The Transcontinental Computational Psychiatry Workgroup (TCPW) organizes a monthly web-based meeting and a computational psychiatry satellite meeting with the Society of Biological Psychiatry. We hope to foster discussion and exchange between those involved in computational psychiatry—a rapidly growing, highly multidisciplinary field.

Videos of past meetings are here.


Next workgroup meeting

A biophysically realistic computer model of the human basal ganglia to mitigate the incidence of EPS motor side effects with polypharmacy in clinical practice with schizophrenia patients

Hugo Geerts

  • Wednesday, December 18th 2019 at 16:00 - 17:00 UTC (Other timezones)
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Background: Although antipsychotic polypharmacy remains common in clinical practice, the pharmacodynamic interactions between antipsychotics remain poorly understood. Computer-modeling approaches have the potential to predict these interactions and provide guidance for polypharmacy.
Methods: We applied Quantitative Systems Pharmacology (QSP), a neurophysiology-based computer model of humanized neuronal basal ganglia circuits in the cortico-striatal-thalamocortical motor loop, to build a classifier for predicting the risk for parkinsonism symptoms in patients with schizophrenia prescribed two concomitant antipsychotics, solely based on names and doses of the two drugs. This was achieved retrospectively using anonymised data from South London and Maudsley NHS Foundation Trust (SLAM) electronic health records. The performance of the QSP model was compared to the performance of simple parameters such as: combination of affinity constants (1/Ksum); sum of D2R occupancies (D2R) and chlorpromazine equivalent dose.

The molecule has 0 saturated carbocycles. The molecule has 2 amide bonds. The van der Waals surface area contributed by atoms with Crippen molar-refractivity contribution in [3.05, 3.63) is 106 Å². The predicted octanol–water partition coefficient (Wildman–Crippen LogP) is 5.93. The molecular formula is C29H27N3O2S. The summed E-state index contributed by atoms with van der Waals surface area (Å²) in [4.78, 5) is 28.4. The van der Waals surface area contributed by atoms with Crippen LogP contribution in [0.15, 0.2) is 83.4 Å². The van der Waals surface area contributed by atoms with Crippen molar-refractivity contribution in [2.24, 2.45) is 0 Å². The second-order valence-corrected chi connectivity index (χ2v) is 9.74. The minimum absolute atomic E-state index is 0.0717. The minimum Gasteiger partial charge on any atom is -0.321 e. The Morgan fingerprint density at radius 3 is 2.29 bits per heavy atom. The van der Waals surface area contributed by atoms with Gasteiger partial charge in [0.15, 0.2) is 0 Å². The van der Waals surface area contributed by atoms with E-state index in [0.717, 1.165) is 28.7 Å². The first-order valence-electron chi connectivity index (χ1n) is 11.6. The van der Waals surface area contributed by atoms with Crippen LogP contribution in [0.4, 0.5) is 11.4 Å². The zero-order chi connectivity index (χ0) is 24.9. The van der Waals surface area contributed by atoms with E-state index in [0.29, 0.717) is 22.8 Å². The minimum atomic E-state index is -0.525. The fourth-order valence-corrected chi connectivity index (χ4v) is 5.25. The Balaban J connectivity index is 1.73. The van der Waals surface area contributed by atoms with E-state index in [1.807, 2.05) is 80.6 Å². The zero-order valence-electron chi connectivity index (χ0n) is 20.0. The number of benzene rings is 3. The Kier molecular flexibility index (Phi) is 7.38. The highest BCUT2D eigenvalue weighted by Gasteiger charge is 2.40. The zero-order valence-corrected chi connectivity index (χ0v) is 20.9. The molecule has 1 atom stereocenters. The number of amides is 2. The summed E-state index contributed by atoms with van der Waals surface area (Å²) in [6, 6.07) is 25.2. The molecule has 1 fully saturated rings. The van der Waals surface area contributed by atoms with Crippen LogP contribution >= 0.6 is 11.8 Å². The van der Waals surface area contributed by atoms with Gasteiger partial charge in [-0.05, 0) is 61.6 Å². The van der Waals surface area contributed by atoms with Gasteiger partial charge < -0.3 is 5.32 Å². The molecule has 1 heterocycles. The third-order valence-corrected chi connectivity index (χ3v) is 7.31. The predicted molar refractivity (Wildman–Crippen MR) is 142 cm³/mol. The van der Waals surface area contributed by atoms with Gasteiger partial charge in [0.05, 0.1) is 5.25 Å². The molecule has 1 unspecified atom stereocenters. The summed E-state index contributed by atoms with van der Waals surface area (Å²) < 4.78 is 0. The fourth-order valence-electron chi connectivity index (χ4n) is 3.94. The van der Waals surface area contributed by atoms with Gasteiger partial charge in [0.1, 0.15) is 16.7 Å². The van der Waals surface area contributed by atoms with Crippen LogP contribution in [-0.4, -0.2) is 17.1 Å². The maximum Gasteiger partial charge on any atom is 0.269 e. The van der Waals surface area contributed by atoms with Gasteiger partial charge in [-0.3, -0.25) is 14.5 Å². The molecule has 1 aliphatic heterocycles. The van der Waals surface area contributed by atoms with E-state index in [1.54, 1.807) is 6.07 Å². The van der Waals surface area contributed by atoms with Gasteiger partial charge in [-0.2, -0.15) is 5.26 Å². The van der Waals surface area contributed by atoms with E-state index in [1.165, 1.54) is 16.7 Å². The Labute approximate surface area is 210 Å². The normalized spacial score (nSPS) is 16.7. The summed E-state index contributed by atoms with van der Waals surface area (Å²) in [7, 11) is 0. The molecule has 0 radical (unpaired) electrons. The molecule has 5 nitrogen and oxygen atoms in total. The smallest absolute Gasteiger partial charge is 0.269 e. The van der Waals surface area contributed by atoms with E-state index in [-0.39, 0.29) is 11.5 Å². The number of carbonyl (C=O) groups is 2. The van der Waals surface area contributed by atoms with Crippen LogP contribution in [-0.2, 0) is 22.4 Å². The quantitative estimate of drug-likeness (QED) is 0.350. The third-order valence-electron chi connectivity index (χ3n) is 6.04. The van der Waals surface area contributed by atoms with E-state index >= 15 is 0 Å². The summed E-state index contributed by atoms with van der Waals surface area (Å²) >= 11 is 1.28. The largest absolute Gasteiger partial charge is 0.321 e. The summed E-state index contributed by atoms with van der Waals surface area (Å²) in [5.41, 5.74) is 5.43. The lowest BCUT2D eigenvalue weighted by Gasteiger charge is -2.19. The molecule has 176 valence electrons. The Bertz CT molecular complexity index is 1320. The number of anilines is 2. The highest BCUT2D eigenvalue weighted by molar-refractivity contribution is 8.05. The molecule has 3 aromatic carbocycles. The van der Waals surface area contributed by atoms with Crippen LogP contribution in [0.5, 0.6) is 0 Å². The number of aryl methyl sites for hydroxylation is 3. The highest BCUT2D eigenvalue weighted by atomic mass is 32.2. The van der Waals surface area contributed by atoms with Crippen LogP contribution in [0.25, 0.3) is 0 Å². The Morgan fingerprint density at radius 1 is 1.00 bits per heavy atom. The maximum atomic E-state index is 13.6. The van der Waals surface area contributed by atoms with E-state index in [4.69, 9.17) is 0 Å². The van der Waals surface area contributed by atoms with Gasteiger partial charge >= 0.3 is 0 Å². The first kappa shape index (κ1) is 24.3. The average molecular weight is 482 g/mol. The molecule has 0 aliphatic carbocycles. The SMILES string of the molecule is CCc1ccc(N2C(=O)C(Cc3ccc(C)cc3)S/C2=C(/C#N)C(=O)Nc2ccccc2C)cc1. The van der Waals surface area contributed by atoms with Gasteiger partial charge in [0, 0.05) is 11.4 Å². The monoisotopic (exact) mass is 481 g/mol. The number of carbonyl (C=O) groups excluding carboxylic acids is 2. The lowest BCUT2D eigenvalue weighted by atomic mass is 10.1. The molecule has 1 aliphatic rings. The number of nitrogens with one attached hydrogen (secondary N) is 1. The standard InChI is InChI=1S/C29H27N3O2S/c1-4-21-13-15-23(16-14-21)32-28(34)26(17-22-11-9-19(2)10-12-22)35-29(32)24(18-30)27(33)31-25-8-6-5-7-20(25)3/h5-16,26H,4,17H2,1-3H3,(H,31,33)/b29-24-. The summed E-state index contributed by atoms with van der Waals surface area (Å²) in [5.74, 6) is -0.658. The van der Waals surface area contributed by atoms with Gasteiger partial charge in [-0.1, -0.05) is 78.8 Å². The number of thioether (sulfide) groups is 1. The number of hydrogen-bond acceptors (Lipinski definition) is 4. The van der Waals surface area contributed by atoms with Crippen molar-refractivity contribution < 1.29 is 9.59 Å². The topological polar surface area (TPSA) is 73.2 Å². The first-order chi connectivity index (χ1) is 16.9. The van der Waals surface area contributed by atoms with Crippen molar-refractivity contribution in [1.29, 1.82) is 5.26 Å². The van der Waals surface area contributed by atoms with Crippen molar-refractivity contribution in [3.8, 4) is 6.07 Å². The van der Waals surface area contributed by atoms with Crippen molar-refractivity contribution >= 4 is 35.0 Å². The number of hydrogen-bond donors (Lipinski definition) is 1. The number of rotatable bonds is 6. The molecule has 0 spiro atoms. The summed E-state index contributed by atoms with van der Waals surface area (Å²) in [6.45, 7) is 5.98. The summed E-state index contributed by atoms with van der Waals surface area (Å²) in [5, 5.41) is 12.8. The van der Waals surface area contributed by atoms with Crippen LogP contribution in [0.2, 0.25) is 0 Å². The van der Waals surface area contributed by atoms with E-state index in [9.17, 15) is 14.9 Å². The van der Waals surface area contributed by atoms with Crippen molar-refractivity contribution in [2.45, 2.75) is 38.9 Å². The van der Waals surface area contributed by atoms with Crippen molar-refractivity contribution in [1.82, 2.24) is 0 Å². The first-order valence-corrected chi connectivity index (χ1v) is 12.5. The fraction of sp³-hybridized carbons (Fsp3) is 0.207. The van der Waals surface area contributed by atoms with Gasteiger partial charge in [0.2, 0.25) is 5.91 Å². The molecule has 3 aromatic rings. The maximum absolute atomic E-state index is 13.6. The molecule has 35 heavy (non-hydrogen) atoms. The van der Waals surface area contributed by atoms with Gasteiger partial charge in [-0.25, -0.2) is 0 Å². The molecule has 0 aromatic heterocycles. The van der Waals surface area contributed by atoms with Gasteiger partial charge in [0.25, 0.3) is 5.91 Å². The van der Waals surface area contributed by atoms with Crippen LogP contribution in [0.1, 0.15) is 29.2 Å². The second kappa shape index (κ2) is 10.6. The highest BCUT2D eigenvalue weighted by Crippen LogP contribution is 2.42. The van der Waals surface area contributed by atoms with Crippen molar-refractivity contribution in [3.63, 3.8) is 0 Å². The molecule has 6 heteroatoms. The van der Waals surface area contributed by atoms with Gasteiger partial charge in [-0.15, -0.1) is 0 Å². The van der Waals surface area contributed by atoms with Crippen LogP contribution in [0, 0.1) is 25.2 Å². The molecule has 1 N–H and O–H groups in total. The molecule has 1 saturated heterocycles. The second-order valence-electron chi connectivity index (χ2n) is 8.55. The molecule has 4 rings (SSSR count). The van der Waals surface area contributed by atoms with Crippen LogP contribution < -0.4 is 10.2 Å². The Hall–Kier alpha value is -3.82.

Results: We identified 832 patients with schizophrenia who were receiving two antipsychotics for six or more months, between 1 January 2007 and 31st December 2014. We will compare the Area under the Receiver Operating Characteristic (AUROC) for this new classifier to other predictors such as for D2R occupancy, 1/Ksum and chlorpromazine equivalent dose.
Discussion: Our results indicate that QSP has the potential to predict the risk of parkinsonism associated with antipsychotic polypharmacy from minimal source information, and thus might have potential decision-support for optimal treatment guidance.

Hugo Geerts, Ph.D., Bach.Med., MBA
Chief Scientist
In Silico Biosciences

Disclaimer: TCPW welcomes scientific contributions from industry. However, presentations at the TCPW are not intended to express any form of support or endorsement for any products.